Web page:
When I spent a few days in the twin cities a few years ago, I was excited to ride the city's first light rail line. The Hiawatha (Blue) Line replaced bus 55 in 2004, and even though its alignment outside of downtown is generally not pedestrian friendly, ridership grew so fast that platforms had to be lengthened only five years later to permit longer train sets. That experience established the case for high quality, high capacity transit in the Twin Cities.
Ten years later, Metro Transit is nearing completion of the Central Corridor (Green) Line which will replace overcrowded bus routes. Currently buses 16 (local, all times) and 50 (peak-only limited-stop) carry many thousands of riders between downtown Minneapolis, the University of Minnesota and downtown St Paul, and have no priority aside from a bus lane in downtown Minneapolis.
The Central Corridor LRT project, now about 90% complete, is a good example of how and when transit infrastructure should be built. Too many cities build rail lines on empty corridors hoping for economic development while failing to understand actual transit ridership patterns and improve existing bus routes that people are using now.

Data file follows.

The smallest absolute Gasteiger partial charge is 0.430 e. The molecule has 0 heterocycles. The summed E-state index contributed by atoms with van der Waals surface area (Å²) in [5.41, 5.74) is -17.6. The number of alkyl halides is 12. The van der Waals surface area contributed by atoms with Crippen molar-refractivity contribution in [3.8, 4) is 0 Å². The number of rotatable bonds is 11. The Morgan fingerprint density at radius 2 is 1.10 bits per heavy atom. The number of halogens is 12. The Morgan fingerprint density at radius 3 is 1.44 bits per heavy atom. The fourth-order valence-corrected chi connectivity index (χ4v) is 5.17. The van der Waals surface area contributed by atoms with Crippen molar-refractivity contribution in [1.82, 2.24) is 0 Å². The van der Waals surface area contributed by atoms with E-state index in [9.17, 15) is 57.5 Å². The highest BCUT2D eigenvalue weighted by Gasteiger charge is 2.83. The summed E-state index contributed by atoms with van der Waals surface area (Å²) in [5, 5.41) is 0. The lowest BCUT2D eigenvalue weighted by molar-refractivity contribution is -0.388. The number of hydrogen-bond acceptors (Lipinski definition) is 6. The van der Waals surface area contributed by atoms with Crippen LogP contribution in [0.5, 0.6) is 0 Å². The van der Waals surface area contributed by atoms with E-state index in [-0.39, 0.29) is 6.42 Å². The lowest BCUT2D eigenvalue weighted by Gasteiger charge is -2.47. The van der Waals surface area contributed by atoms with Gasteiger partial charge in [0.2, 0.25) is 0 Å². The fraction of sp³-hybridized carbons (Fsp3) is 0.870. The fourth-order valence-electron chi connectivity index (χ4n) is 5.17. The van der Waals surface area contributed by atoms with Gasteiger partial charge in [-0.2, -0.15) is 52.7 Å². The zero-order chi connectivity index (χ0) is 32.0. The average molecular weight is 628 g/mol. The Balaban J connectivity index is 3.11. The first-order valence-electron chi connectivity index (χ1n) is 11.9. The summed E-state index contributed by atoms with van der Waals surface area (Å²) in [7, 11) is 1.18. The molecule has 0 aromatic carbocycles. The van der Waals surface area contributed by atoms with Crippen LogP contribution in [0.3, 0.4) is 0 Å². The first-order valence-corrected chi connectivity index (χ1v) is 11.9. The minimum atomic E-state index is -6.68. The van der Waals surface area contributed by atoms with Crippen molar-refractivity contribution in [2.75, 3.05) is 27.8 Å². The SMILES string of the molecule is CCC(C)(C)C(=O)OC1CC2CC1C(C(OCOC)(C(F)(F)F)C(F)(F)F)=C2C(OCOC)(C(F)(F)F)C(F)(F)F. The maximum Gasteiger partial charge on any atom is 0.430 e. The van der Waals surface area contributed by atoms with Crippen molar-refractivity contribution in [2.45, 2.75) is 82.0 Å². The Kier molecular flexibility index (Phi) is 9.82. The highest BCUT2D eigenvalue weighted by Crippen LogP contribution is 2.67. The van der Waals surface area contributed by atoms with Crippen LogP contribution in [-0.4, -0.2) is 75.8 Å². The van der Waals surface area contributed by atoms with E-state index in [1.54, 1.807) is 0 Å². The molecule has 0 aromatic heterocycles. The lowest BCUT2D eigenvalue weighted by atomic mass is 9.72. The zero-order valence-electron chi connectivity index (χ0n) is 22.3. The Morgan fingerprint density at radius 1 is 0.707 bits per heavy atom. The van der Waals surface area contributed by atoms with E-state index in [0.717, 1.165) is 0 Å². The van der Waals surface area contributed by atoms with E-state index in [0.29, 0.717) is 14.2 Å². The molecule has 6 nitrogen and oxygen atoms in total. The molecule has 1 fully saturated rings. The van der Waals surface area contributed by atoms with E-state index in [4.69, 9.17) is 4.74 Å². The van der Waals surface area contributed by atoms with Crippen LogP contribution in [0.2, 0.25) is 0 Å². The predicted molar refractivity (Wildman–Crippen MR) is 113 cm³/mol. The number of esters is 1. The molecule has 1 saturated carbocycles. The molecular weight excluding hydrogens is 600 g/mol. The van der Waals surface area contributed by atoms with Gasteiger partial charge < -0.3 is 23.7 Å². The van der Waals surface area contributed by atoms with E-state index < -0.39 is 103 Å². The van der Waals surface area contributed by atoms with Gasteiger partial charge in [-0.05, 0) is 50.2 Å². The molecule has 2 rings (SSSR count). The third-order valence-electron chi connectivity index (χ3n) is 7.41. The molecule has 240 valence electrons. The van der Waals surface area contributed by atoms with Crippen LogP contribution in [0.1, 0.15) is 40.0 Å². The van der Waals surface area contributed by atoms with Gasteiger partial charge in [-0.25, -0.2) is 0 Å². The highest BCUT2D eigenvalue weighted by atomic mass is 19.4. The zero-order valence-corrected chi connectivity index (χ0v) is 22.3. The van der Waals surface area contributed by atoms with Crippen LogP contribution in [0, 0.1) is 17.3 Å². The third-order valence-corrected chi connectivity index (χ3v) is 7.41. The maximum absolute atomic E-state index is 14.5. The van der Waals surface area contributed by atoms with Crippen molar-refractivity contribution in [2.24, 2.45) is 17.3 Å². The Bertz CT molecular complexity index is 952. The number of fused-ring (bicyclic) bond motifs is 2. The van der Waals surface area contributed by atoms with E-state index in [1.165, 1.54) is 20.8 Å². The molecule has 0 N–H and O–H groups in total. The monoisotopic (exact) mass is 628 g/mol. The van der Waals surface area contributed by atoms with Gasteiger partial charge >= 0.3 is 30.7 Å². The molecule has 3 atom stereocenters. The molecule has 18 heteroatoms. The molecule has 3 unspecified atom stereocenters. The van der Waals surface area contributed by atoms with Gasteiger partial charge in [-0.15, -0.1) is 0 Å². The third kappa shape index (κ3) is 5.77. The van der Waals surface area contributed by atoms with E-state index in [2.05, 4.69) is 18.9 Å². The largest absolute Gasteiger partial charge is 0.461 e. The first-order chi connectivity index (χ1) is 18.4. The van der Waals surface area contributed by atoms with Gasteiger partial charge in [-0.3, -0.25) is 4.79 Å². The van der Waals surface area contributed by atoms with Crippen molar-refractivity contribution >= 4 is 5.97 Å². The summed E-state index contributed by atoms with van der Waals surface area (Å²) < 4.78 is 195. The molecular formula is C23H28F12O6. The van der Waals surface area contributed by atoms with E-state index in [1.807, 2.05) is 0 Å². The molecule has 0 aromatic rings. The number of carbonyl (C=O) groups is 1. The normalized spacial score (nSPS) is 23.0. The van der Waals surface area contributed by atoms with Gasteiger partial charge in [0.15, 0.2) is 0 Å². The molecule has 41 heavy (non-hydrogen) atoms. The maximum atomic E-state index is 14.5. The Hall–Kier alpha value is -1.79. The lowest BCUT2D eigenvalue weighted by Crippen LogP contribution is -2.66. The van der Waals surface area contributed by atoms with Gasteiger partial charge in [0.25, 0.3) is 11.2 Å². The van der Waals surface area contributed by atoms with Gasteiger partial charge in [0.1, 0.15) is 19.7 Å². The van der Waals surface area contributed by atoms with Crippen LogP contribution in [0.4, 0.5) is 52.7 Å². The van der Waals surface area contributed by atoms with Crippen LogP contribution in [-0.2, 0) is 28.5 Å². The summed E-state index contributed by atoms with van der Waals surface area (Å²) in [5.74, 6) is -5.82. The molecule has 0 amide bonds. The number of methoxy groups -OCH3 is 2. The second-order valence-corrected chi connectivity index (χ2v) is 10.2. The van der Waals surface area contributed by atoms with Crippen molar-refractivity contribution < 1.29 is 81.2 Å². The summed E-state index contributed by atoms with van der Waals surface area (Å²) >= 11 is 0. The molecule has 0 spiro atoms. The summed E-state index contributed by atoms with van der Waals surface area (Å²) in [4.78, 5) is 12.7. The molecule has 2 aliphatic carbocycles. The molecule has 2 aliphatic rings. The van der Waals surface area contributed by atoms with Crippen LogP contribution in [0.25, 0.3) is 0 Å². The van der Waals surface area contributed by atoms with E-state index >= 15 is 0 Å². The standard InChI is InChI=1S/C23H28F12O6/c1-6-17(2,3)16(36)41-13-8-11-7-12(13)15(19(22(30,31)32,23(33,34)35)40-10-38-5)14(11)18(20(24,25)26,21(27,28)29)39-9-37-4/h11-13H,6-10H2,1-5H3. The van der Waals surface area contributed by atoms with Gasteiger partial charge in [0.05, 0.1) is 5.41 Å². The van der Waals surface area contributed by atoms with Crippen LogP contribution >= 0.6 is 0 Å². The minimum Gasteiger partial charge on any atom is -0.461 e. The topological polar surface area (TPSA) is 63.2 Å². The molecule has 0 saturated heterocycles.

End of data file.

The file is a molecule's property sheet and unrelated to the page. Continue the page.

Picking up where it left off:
As transit becomes more crowded it is important that we address areas of high demand. Trains should not be viewed as magical toys that will attract business, but rather as a tool for increasing capacity. When you have enough ridership, one train set can replace a few buses, which will save you a lot in operating costs. Since we will always have many needs and limited funding, I suggest gradually making capital improvements to speed bus lines all over the city, rather than waiting until you can build a rail line. When ridership is so high that you have major bus bunching, then it's time for light rail or sometimes even heavy rail.
Whenever possible, these things should be done for the entire system. Payment of fares before boarding and bypassing localized traffic congestion are two good places to start. Next year Metro Transit will be operating two high quality lines which should provide examples of ways to improve other lines.